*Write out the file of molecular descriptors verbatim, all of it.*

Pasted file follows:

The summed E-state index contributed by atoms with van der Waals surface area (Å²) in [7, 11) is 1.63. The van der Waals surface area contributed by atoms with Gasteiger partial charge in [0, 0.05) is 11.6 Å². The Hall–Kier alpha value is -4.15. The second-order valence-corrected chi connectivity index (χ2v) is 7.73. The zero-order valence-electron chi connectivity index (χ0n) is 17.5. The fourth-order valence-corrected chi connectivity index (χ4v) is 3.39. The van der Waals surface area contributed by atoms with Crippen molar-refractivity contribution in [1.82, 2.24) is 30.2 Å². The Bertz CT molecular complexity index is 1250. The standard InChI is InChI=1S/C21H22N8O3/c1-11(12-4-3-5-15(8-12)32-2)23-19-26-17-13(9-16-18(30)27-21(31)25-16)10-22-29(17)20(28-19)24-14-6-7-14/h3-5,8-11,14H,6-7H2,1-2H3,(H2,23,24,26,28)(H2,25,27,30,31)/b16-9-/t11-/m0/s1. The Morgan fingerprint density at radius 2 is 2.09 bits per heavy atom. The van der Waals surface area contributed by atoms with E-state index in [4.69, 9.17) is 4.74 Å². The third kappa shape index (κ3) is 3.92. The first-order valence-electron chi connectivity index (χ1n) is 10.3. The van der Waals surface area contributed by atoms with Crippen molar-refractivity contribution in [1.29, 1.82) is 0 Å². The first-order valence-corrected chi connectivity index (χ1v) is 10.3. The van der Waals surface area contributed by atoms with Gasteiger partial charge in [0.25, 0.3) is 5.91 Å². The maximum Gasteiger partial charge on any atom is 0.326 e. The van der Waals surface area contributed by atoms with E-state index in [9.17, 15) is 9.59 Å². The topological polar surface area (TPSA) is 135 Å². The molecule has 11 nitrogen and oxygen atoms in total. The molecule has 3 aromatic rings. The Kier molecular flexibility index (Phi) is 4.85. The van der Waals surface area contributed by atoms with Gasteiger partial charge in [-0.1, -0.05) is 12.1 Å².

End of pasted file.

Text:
The summed E-state index contributed by atoms with van der Waals surface area (Å²) in [7, 11) is 1.63. The van der Waals surface area contributed by atoms with Gasteiger partial charge in [0, 0.05) is 11.6 Å². The Hall–Kier alpha value is -4.15. The second-order valence-corrected chi connectivity index (χ2v) is 7.73. The zero-order valence-electron chi connectivity index (χ0n) is 17.5. The fourth-order valence-corrected chi connectivity index (χ4v) is 3.39. The van der Waals surface area contributed by atoms with Crippen molar-refractivity contribution in [1.82, 2.24) is 30.2 Å². The Bertz CT molecular complexity index is 1250. The standard InChI is InChI=1S/C21H22N8O3/c1-11(12-4-3-5-15(8-12)32-2)23-19-26-17-13(9-16-18(30)27-21(31)25-16)10-22-29(17)20(28-19)24-14-6-7-14/h3-5,8-11,14H,6-7H2,1-2H3,(H2,23,24,26,28)(H2,25,27,30,31)/b16-9-/t11-/m0/s1. The Morgan fingerprint density at radius 2 is 2.09 bits per heavy atom. The van der Waals surface area contributed by atoms with E-state index in [4.69, 9.17) is 4.74 Å². The third kappa shape index (κ3) is 3.92. The first-order valence-electron chi connectivity index (χ1n) is 10.3. The van der Waals surface area contributed by atoms with Crippen molar-refractivity contribution in [1.29, 1.82) is 0 Å². The first-order valence-corrected chi connectivity index (χ1v) is 10.3. The van der Waals surface area contributed by atoms with Gasteiger partial charge in [0.25, 0.3) is 5.91 Å². The maximum Gasteiger partial charge on any atom is 0.326 e. The van der Waals surface area contributed by atoms with E-state index in [9.17, 15) is 9.59 Å². The topological polar surface area (TPSA) is 135 Å². The molecule has 11 nitrogen and oxygen atoms in total. The molecule has 3 aromatic rings. The Kier molecular flexibility index (Phi) is 4.85. The van der Waals surface area contributed by atoms with Gasteiger partial charge in [-0.1, -0.05) is 12.1 Å².